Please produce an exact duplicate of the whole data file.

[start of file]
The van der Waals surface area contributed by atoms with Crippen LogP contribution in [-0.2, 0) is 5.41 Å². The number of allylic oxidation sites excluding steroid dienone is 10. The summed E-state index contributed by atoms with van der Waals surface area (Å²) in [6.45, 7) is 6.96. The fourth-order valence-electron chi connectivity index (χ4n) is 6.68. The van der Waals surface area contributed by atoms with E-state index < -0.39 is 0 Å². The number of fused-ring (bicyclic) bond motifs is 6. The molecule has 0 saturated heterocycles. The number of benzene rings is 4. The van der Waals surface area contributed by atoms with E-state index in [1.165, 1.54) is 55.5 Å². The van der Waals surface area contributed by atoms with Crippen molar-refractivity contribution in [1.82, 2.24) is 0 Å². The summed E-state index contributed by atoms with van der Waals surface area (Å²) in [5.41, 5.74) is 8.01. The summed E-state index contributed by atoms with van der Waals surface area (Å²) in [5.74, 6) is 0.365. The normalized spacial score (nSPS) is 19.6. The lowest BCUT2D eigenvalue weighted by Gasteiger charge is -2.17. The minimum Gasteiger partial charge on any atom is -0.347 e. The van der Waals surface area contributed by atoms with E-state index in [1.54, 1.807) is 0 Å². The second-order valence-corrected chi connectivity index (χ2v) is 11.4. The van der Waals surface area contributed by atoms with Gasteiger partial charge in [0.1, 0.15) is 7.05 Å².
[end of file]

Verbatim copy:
The van der Waals surface area contributed by atoms with Crippen LogP contribution in [-0.2, 0) is 5.41 Å². The number of allylic oxidation sites excluding steroid dienone is 10. The summed E-state index contributed by atoms with van der Waals surface area (Å²) in [6.45, 7) is 6.96. The fourth-order valence-electron chi connectivity index (χ4n) is 6.68. The van der Waals surface area contributed by atoms with E-state index < -0.39 is 0 Å². The number of fused-ring (bicyclic) bond motifs is 6. The molecule has 0 saturated heterocycles. The number of benzene rings is 4. The van der Waals surface area contributed by atoms with E-state index in [1.165, 1.54) is 55.5 Å². The van der Waals surface area contributed by atoms with Crippen molar-refractivity contribution in [1.82, 2.24) is 0 Å². The summed E-state index contributed by atoms with van der Waals surface area (Å²) in [5.41, 5.74) is 8.01. The summed E-state index contributed by atoms with van der Waals surface area (Å²) in [5.74, 6) is 0.365. The normalized spacial score (nSPS) is 19.6. The lowest BCUT2D eigenvalue weighted by Gasteiger charge is -2.17. The minimum Gasteiger partial charge on any atom is -0.347 e. The van der Waals surface area contributed by atoms with E-state index in [1.54, 1.807) is 0 Å². The second-order valence-corrected chi connectivity index (χ2v) is 11.4. The van der Waals surface area contributed by atoms with Gasteiger partial charge in [0.1, 0.15) is 7.05 Å².